toma
03-09-2005, 08:21 AM
I don't have a clue of what's going on with the hub, but any scene with more than a few simple objects will crash layout or modeler when the hub is active…

very sad, because with PCs there is no problem…

I like the idea of the modeler beeing separate from the layout, but on a mac it's really a pain to manually save from modeler, replace in layout, load the missing layers if the object has new layers and so on…

thomas

eblu
03-09-2005, 02:57 PM
I think the hub is "as good as it is going to get."
it was designed to force an understanding between two applications that for technical, legacy, and legal reasons, could not interact on a more intimate level.
The mac hub, has always had problems that made it go cross eyed from time to time.
I don't use it.

the hub retains its own versions of objects in layout and modeler, but lets both applications work with them. thus any changes to an object in one, is applied to the other. this creates a virtual "clipboard" that only works with layout and modeler, and facilitates a message system to and from each application, so that the hub can alert them to changes or become alerted itself.

this is fundamentally more complex than it needs to be. while I won't say that complex is bad, I myself don't believe in doing more work than is necessary. in software, it not only takes more effort, it also leaves room for more bugs, and more flaws.

the simple way to do it, is to allow both apps to work the way they always did (before the hub), but if both apps are running concurrently, then layout should offer itself as a slave to the internal data that modeler has. If layout has a file that modeler has open, then it uses the data modeler has, otherwise it doesn't worry about it.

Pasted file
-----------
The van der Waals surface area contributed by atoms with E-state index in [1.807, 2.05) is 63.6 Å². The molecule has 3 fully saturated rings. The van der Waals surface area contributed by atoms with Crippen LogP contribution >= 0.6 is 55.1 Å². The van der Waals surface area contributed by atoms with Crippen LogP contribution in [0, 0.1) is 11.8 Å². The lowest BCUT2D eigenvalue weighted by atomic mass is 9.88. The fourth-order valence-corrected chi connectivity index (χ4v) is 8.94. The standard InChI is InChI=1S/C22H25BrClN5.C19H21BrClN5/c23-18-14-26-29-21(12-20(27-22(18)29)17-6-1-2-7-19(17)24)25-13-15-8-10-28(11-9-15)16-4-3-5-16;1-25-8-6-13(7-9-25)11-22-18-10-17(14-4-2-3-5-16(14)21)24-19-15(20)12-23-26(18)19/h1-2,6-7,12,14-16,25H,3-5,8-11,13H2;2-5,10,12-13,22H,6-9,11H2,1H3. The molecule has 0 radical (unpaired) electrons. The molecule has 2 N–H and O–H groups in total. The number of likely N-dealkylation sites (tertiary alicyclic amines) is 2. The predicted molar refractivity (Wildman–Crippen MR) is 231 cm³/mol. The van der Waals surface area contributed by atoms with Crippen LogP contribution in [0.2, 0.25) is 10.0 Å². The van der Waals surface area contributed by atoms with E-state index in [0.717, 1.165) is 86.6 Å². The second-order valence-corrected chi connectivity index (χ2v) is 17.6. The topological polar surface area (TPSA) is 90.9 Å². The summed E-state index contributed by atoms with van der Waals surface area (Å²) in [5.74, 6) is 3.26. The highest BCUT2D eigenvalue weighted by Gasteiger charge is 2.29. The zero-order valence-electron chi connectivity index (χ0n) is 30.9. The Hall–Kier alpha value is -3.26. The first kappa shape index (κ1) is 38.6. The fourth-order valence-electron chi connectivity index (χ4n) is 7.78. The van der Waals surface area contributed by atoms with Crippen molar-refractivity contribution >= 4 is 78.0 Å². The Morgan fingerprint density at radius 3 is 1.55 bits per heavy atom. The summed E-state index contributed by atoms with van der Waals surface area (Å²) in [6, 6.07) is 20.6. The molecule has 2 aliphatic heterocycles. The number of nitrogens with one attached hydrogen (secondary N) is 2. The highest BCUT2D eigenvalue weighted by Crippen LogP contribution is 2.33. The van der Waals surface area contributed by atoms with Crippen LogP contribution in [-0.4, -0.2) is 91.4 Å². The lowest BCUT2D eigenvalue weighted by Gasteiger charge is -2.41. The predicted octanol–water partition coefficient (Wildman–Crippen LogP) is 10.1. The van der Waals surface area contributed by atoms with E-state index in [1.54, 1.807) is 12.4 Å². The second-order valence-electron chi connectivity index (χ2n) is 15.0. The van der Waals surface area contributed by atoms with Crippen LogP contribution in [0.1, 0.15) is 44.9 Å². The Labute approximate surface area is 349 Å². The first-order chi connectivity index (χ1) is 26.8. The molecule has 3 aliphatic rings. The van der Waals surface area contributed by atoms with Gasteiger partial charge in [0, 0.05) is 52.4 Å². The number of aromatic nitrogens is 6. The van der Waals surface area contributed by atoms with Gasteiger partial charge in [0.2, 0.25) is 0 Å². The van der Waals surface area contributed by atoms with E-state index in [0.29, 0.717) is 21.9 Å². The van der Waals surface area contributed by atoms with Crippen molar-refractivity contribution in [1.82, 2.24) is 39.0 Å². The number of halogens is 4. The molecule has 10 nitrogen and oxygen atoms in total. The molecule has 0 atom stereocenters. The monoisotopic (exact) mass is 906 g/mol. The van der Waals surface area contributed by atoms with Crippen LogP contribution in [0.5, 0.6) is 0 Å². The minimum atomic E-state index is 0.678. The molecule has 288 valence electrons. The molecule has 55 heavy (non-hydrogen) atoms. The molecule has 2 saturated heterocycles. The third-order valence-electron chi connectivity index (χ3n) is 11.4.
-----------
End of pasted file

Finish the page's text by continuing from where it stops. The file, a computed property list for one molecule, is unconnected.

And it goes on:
This lets us rely on decades of fine tuning, using the internal data structure, instead of a superflous copy, avoiding doing double work, and avoiding introducing bugs with brand spanking new software that are already squashed in the mature and tested heart of modeler.

doing it this way eliminates the confusion of... "which object should I save to keep the changes I made?" when the hub loses connection to modeler and layout. you save your objects in modeler.

another necessary benefit, is the leverage of the tools available. the hub does its own messaging, and it sometimes doesn't work, its flakey, and a source of problems. Each platform (windows Mac osX Linux even) has its own robust interapplication messaging systems, some... like os X have Several messaging systems, and each and every one of them are used by countless developers, more suited to fix potential problems, and drive the quality of the software up. By using these off the shelf tools that are specific, tested, and widely used, a software engineer can be assured that he writes Less code, introduces less bugs, and that someone else is always making that bit of software better, for free.

under osx, there are quite a few options when it comes to interapplication messaging.
applescript is very capable of this, and even though it is a "high" level app, it can easily be setup to do some slick things, like: talk to applications running on other machines, through IP.

it takes a little bit of research, and a little bit of work, but relying on proven tools, whether platform dependent or not, is much safer, better supported, and less likely to crash than reinventing the wheel.